Our second primary finding was that the MKD group demonstrated increased adductor activity during the squat indicating a hip muscle imbalance. Theoretically, overactivity of the adductor in the MKD group may be the result of 2 possibilities: the adductor muscles could be pulling the femur into adduction, creating the MKD, or the participants may be using the adductor muscles to control hip extension during the squat. Of note, peak adductor isokinetic strength was not different between groups (main effect: P = .38), which indicates that hip strength may not be an issue but rather neuromuscular control may be an important factor in controlling knee position during the squat.
Women demonstrate significantly more adduction during single-leg squats31 and are more likely to sustain knee injuries that are associated with frontal plane knee motion, including patellofemoral pain32 and non-contact ACL injury.33 These results suggest hip musculature strength is not a causative factor in MKD. Bell et al14 also concluded that a group of individuals with clinically assessed MKD had adequate hip strength using a handheld dynamometer. In addition, Thijs et al34 found no correlation between hip muscle strength and a group of individuals that moved into dynamic knee valgus during a tennis lunge. Our results add to the current debate about the role that the hip muscle strength and neuromuscular control play in proximal control of the knee and knee injuries.35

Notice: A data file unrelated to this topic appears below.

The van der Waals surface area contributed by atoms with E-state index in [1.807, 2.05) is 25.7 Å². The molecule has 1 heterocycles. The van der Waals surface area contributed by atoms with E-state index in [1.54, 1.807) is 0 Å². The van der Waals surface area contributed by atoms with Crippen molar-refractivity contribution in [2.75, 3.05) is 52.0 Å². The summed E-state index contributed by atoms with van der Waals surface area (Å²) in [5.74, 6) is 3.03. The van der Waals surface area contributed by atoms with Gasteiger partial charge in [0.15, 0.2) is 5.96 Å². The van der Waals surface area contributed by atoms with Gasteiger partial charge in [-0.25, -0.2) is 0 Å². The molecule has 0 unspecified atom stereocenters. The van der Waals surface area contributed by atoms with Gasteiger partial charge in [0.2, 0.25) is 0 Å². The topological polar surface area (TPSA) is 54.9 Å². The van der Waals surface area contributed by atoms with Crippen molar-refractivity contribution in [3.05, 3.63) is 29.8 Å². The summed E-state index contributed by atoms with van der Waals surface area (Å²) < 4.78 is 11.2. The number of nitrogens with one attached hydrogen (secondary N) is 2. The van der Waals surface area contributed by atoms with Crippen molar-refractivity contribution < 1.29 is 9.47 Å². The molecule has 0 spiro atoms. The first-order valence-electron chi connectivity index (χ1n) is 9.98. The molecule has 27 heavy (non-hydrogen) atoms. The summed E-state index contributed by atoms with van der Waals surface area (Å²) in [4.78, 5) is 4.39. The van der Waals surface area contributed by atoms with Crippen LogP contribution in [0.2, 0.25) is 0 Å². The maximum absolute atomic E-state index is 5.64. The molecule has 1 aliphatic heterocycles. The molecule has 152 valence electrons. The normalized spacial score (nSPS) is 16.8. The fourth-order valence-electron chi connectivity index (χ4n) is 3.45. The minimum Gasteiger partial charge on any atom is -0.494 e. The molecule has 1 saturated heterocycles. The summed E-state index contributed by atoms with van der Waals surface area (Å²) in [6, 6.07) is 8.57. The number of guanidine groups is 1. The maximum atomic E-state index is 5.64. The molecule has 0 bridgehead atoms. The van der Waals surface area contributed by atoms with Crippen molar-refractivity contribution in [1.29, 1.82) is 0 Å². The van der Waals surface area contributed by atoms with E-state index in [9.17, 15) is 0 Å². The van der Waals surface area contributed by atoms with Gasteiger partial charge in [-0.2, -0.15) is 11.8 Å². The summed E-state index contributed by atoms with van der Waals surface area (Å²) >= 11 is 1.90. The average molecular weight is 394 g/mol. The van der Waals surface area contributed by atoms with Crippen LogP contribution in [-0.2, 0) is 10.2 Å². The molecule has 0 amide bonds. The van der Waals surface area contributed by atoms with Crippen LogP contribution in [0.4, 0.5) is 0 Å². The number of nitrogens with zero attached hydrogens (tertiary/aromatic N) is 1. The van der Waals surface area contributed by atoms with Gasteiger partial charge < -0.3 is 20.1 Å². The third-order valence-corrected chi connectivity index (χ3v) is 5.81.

We provided our participants standardized instructions and did not inform them about the MKD criteria during the screening process. We purposefully chose to not give them feedback or instructions to observe the preferred movement pattern selected by the participants.5 An individual who has never received proper squatting instruction may develop these muscle imbalances over time, which results in MKD. In theory, correcting these imbalances by lengthening tight muscles and inhibiting overactive muscles may help reduce MKD. Providing verbal instructions or augmented feedback has been shown to alter lower extremity biomechanics during higher demand tasks, such as landing.36 Therefore, providing feedback may also assist modifying MKD, but it is not clear whether this type of feedback would be a successful short- or long-term intervention for individuals with MKD and the double-leg squat.